Gastroepiploic Lymph Node Flap Harvest in Patients with Lymphedema: Minimally Invasive vs. Open Approach
Samyd S. Bustos, MD1, Jospeh Banuelos, MD1, Pedro Ciudad, MD, PhD2, Antonio J. Forte, MD, PhD, MS3, Juliane Bingener-Casey, MD1, Megan Nelson, MD1, Hung-Chi Chen, MD, PhD, FACS4, Oscar J. Manrique, MD1.
1Mayo Clinic, Rochester, MN, USA, 2Arzobispo Loayza National Hospital, Lima, Peru, 3Mayo Clinic, Jacksonville, FL, USA, 4China Medical University,, Taichung, Taiwan.
BACKGROUND: Gastroepiploic lymphatic flaps have become a popular option to treat patients with lymphedema and have widely extended to numerous hospitals and surgical centers. Several methods to harvest this flap have been described. We analyzed complications, efficiency and patient satisfaction scores, comparing the two most common techniques. METHODS: Multicenter, retrospective study. Between 2013 - 2018 all patients with lymphedema and candidates for gastroepiploic flap harvest were included. Two-groups were compared: Open and Laparoscopic approach. Flap harvest time, postoperative complications, pain, return of GI motility, time to discharge and patient satisfaction scores were assessed. RESULTS: A total of 146 patients were included. Ninety-five vs. fifty-one patients underwent laparoscopic and open approach respectively. Average surgical completion time for the laparoscopic vs. open approach was 70 and minutes 122 minutes respectively (p<0.02). Postoperative complications for the laparoscopic vs. open were as followed: 1-patient developed pancreatitis and 2-patients developed ileus in the laparoscopic approach while 3-patients developed ileus, 1-small bowel obstruction, 2-superficial site infection and 1-minor wound dehiscence in the open approach. No patient required further surgical intervention. Average return of GI function was 1-day (laparoscopic) and 2-days (open) respectively. No other complications reported. On a pain scale 1(minor) to 10(severe), pain scores at POD-1 and upon discharge were average 3 vs. 7 and 2 vs. 5 respectively (p<0.05). In addition, intravenous pain medications were required more in the open approach (p<0.03). Hospital discharge was on POD-2 and POD-5 (laparoscopic vs. open) respectively (p<0.004). Patient satisfaction scores based on pain and scars, were significantly better in the laparoscopic group vs. open group 8/10 vs. 5/10 points respectively (p<0.03); having the most common complain a longer and hypertrophic scar and more pain in the open group.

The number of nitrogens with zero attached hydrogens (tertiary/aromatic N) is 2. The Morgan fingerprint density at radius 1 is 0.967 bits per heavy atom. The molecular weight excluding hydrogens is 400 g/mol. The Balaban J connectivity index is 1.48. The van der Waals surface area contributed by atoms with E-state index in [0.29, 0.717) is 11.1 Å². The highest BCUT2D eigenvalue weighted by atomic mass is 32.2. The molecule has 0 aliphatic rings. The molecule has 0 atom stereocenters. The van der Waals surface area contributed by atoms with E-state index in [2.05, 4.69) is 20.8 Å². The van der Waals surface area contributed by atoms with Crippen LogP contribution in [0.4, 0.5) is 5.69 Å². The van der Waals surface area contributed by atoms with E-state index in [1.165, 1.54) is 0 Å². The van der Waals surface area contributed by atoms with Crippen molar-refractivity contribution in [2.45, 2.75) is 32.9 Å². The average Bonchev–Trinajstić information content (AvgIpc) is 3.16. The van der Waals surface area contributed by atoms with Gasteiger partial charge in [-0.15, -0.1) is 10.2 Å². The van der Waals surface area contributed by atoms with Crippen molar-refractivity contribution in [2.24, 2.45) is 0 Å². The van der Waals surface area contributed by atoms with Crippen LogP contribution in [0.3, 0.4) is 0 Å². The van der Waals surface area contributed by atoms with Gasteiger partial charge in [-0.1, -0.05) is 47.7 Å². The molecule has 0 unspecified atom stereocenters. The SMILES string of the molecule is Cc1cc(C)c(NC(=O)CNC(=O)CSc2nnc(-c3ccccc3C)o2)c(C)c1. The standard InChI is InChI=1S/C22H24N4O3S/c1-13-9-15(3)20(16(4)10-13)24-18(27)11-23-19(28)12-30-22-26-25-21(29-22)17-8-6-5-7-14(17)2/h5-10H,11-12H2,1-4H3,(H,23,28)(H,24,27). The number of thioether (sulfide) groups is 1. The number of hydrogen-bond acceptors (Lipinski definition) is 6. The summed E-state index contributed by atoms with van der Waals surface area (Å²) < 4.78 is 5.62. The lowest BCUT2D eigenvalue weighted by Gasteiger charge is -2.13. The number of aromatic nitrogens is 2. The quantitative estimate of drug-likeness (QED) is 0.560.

CONCLUSIONS: This data supports that a minimal invasive approach is ideal and efficient when resources are available. In addition, the high patient satisfaction scores give promising feedback to continue offering this technique.
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